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The Glebelands community’s constitutional rights to privacy, in their desperation to reveal the truth behind their persecution and suffering, have been severely contravened – this time by a broadcaster whose controversial owners are closely linked to President Jacob Zuma.

“The protection of [media] sources is a basic principle in a democratic and free society” - Code of Ethics and Conduct for South African Print and Online Media (effective from January 1, 2016)

Prior to the Glebelands press conference on Sunday 17 April, during which violence victims announced their recent appeal to United Nations Human Rights Council, major safety concerns were raised by the community - particularly regarding those who would address the media – if their identities were revealed, especially in the wake of the murder of ANC PR Councillor, Zodwa Sibiya only the night before. As 62 people have now been murdered at Glebelands, 12 tortured by police – mostly of the same group that has been targeted by politically-connected hit-men, whose names were also believed to have appeared on hit-lists and who have also been subjected to malicious arrests; and around 1 000 residents violently evicted from their rooms – these fears are well-founded.  

The Glebelands invitation had clearly stipulated that: “Due to serious security concerns we ask all attendees to refrain from identifying individual members of the community unless specific permission is obtained from the person concerned.”

Film crews and reporters present were briefed extensively regarding threats to residents and the need for voice and visual distortion. The press from various publications and channels were extremely understanding, many of whom have followed the Glebelands story since the outset, including the assassination of Sipho Ndovela at the Umlazi Magistrate’s Court last year, and were therefore well aware of the risks that identification presented to all concerned. Previously members of the media have mostly dealt with the violence victims in a sensitive and ethical manner. That is, until Gupta-TV arrived.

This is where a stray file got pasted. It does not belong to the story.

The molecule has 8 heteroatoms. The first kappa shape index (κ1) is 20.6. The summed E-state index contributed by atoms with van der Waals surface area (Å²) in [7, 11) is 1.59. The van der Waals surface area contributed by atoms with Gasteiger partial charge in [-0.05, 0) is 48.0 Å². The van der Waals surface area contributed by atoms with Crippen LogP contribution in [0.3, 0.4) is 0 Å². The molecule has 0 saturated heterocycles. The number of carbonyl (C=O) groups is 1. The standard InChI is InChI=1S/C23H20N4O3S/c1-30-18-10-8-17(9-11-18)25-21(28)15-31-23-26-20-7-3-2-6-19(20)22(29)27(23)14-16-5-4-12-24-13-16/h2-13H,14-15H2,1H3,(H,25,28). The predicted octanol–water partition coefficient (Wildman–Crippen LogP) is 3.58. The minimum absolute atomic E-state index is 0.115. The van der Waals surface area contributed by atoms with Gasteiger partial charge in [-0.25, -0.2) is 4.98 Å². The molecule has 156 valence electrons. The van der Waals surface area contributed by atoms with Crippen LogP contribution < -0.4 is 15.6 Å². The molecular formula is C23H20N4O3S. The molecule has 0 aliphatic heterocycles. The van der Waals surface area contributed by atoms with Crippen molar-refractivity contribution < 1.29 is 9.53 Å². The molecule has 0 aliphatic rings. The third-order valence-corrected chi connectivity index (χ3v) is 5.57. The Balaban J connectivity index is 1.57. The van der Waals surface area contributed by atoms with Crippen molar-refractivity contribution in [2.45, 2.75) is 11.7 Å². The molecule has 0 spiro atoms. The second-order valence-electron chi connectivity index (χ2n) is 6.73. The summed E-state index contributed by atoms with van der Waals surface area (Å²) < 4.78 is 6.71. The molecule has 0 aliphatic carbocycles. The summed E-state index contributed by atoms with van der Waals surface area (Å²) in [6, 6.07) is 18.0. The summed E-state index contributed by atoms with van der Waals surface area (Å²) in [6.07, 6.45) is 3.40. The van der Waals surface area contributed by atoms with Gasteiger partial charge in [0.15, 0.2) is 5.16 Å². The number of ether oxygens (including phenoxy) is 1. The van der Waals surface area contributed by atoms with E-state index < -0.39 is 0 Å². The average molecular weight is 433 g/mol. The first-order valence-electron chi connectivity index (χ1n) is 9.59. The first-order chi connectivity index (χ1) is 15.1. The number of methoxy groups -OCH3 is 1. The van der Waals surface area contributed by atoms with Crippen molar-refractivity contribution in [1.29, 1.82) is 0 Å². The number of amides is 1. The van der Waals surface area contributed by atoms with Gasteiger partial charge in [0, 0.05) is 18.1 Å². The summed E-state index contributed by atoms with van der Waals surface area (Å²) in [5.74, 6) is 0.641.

The team from ANN7 came late but the cameraman and presenter were comprehensively instructed before they joined the press conference regarding the sensitivity of the situation and the need to protect visual and verbal identities. Before they departed, the ANN7 team was again reminded of their responsibility to residents’ security. The presenter and cameraman both provided heartfelt assurances that they would ensure no one’s identity was revealed.

On Tuesday 21 April I received a panic stricken call from one of the press conference participants who advised that: “ANN7 has betrayed us.”

I discovered ANN7 had hilighted the Glebelands footage at regular intervals throughout the previous day – WITHOUT having taken any of the measures requested to conceal the identity or voices of those present, to which they had committed, and to which they were bound by the Press Code of Ethics and Conduct and the South African Constitution.

I immediately sent the presenter, Zinhle, the following text message: “I have just been informed ANN7 has exposed the identities of residents interviewed at Glebelands on Sunday in your coverage. Kindly forward me ANN7 CEO & Broadcasting Head contact details and ensure all footage is removed IMMEDIATELY from your website and any other related media or ANN7 WILL face legal action. You have contravened the press code of conduct and willfully endangered people’s lives.”

Half an hour later I received the following WhatsApp message from ANN7 Assignment Editor, Cecilia Russell: “I tried to call you but you did not answer your phone. [I was being interviewed by SAFM] Zinhle sent your message regarding the identities of the people at Gleblands (sic). We sent her to cover the press conference and the fact that you had requested that identities should be masked was not communicated to us by our reporter or camera person. I have asked that the material is removed from online. Our coverage was based on this press conference and further interviews done by our Durban office. Kind regards, Cecilia Russell, Assignment editor ANN7.”

I replied that this was very serious and I would revert soonest.